4.0 out of 5 stars Another Gem from Dutton Feb. 16 2004
By Michael B. Richman - Published on Amazon.com
This is a very good historical reissue from the folks at Dutton Labs UK. This title features the great conductor Erich Kleiber, father of Carlos, conducting Beethoven's 2nd & 6th Symphonies. The highlight of the disc is the Pastoral -- a 1948 recording with the London Philharmonic Orchestra. It is delightfully paced and full of explosive power in the "thunderstorm" movement, despite its mono-sound shortcomings. Unfortunately, the 1929 account of the 2nd with the Berlin Opera Orchestra is of even poorer sound quality, though it is wonderful to hear Kleiber with youthful vigor. Those curious about Erich Kleiber's considerable talents should first check out his Beethoven Symphonies Nos. 3 & 5 CD on Decca Legends, because of its better overall quality, but this Dutton title is a logical next step.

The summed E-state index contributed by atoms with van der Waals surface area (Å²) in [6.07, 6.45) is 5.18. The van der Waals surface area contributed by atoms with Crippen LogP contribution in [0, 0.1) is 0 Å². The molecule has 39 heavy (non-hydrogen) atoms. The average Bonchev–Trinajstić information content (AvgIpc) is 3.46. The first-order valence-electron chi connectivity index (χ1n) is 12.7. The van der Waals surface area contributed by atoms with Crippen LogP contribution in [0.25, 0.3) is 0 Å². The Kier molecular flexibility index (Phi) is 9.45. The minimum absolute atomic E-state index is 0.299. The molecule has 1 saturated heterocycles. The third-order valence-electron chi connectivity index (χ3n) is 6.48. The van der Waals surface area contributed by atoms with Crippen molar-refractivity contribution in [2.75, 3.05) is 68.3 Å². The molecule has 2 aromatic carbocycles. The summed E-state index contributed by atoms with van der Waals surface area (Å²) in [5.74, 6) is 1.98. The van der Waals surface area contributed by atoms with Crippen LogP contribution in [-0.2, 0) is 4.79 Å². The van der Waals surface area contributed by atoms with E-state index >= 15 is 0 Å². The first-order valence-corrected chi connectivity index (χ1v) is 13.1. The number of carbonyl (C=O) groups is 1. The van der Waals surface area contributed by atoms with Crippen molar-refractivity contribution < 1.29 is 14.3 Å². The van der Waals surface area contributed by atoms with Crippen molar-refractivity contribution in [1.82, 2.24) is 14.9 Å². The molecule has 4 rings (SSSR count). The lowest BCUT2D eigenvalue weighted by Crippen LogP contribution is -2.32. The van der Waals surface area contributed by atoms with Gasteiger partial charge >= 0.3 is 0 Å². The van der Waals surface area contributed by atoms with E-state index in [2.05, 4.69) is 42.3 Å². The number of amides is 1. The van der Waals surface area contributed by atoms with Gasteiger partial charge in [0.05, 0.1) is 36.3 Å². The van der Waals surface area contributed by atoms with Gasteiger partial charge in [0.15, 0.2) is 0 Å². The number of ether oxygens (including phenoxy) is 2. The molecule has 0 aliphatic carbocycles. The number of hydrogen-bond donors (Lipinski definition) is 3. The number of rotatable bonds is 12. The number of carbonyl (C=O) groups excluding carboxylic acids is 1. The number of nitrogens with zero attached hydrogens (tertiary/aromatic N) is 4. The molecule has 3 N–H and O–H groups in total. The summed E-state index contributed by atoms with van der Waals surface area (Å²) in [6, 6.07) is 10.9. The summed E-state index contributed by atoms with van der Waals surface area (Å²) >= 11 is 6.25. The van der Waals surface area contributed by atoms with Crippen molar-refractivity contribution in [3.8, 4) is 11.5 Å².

4.0 out of 5 stars A memorable 'Day in the Country', despite a momentary squall July 11 2014
By Henry Raymont - Published on Amazon.com
If I give this recording only four stars it is because it falls slightly short of Erich Kleiber's extraordinary recordings of the Beethoven Fifth, Sixth and Ninth, not to mention his Nozze and the Rosenkavalier.
Moreover, I cannot truly claim to write a dispassionate 'review' of Erich Kleiber's art of conducting. had the good fortune of being a young reporter in Buenos Aires when he 'reigned supreme', one can fairly say, from the podium of the Teatro Colon. He was one of two conductors regularly brought to lead the 'German season' (the other was Fritz Busch).